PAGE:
See Is. 8:11-15. That prophesy is followed by the prophesy of
the great King of Peace, the Wonder Counselor, God-Hero, Father Forever,
and Prince of Peace. See Is. 8:23-9:6. St. Paul likewise
cited this prophesy in the context of emphasizing the need for faith
in Christ. See Rom. 9:33. Here there is a calling to put
full faith in Christ and thus offer all struggles through Him as a sacrifice.
C. The letter then sums up this calling by describing the dignity that the people of God have received.
1. It begins by describing the people as "a chosen race, a royal priesthood, a holy nation, God's own people."
- The first title,
a chosen race, seems to come from Isaiah's prophesy of a glorious
kingdom God is preparing is which the desert will bloom and even the
wild animals will again serve God's people. See Is. 43:19-21.
Yet there is a warning in that prophesy that the people did not recognize
- The next title
"a royal priesthood" comes from Israel's consecration at Mount
Sinai and indicates that the aspects of kingdom and priestly service,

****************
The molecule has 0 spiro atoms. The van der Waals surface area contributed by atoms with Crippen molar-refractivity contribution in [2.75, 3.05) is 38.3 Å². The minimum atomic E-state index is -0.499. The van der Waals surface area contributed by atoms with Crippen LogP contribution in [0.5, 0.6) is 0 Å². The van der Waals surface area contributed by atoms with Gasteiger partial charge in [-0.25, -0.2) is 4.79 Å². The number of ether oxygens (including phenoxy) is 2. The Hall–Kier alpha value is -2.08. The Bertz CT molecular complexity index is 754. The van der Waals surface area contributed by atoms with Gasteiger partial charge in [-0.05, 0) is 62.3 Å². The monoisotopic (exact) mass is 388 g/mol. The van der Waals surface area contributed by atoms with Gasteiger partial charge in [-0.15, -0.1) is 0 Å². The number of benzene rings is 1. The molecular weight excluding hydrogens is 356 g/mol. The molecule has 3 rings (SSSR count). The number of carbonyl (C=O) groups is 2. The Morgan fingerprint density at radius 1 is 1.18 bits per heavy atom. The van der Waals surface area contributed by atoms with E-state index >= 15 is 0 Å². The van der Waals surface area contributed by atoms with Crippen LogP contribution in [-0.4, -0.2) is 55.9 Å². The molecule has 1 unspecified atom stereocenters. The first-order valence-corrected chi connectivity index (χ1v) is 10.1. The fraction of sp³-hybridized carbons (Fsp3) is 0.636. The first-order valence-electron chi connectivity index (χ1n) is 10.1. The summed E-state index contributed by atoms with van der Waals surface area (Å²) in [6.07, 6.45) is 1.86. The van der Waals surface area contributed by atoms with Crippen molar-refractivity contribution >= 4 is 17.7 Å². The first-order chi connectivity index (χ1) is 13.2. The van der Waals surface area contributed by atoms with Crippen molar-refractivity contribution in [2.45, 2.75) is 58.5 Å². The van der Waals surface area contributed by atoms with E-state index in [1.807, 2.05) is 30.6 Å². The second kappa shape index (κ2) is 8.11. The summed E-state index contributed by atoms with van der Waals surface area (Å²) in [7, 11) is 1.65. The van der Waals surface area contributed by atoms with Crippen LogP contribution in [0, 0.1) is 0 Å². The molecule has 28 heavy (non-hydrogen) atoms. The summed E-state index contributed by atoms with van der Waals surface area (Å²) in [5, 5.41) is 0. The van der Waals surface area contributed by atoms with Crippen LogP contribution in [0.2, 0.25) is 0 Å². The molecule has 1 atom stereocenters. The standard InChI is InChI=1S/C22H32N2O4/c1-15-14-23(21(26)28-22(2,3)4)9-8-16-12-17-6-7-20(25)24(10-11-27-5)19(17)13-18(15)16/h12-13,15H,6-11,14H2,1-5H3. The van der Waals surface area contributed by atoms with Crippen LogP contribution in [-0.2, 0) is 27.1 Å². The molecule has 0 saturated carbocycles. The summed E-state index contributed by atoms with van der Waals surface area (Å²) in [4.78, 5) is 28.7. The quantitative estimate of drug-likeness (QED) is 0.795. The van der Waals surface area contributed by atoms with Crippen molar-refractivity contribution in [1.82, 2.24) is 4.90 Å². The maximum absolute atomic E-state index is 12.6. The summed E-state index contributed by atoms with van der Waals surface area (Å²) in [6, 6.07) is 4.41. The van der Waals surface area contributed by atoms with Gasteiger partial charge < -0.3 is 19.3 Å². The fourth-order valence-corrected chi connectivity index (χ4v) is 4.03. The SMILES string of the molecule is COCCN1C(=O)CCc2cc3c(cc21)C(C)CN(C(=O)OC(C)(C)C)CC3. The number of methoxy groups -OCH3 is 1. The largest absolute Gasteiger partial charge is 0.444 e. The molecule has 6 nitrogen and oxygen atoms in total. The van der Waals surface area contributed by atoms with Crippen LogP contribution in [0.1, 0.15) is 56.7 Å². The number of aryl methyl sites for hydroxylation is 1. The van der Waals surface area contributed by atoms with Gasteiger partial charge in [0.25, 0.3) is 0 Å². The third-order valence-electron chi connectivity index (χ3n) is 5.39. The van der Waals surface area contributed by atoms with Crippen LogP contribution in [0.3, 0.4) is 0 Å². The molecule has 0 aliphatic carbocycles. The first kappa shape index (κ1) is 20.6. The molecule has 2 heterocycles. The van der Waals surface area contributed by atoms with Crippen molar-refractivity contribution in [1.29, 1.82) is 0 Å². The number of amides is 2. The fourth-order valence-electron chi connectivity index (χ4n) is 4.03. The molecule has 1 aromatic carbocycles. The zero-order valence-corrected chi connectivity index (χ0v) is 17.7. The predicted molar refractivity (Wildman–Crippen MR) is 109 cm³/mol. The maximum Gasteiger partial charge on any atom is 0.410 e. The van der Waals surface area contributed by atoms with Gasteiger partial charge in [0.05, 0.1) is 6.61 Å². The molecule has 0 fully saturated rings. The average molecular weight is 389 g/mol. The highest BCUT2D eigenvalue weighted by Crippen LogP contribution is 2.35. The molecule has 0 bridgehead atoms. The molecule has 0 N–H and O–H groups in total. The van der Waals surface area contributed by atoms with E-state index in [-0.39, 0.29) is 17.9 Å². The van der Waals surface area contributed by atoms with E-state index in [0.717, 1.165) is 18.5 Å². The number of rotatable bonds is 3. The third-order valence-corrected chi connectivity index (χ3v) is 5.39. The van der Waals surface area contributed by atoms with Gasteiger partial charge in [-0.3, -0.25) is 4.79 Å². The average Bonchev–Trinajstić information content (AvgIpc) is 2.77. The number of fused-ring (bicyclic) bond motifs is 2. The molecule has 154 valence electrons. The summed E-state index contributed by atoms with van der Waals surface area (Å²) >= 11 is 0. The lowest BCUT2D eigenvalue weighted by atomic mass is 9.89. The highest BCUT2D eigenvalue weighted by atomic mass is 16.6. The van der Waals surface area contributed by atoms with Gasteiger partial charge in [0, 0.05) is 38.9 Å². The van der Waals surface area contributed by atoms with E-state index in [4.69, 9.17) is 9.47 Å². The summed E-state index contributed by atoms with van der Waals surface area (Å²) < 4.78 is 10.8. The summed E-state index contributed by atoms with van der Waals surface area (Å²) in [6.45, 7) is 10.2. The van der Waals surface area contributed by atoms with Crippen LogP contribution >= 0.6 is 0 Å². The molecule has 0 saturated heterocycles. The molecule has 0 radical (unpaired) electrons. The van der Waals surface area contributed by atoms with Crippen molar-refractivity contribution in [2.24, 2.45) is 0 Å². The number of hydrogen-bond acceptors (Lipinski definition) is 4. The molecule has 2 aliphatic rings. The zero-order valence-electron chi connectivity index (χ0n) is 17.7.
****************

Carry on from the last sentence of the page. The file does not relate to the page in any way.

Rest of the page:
united in a sense in Kings David and Solomon in their dedication to
the Ark and the Temple, are now given even more so to the people of
God. See Ex. 9:6; 2 Sam. 6:11-23; 1 Kings 8; Ps. 110.
Again, the priesthood of all believers is to be distinguished from the
ordained priesthood. See, e.g., Is. 66:21.
- The third title
"a holy nation"comes from the initial dedication of Israel as God's
nation, separate from other nations, at the Exodus and again as she
was to enter the Promised Land. See Ex. 19:6; Duet. 7:5-11.
The emphasis is on how God and He alone will make them a great and holy
- The fourth title
"God's own people" (or more literally "a people of possession")
comes also from the prophesy of Isaiah mentioned above as well as from
the prophesy of Malachi regarding the coming day of the Lord and the
establishment of a new and glorious people. See Is. 43:21; Mal.
2. The letter
then gives the goal of the glorious calling, to proclaim the deeds of
God who brings us from darkness into His own light. Again the
letter cross-references the prophecies of Isaiah mentioned above regarding
trust in the Lord and the coming of Immanuel who will bring the people
from darkness into light. See Is. 8:23, 43:21. It is an
image Jesus used in the Sermon on the Mount, calling Christians to be
a light to the world. See Matt. 5:14-16.
3. The chapter then concludes by saying that the prophesy of Hosea, who spoke of the people of God as the spouse of God, then unfaithful, but to be espoused again, is now fulfilled. See Hos. 1:6-9, 2:25. The idea is that the promises to the people of Israel are now being fulfilled in the Christian community.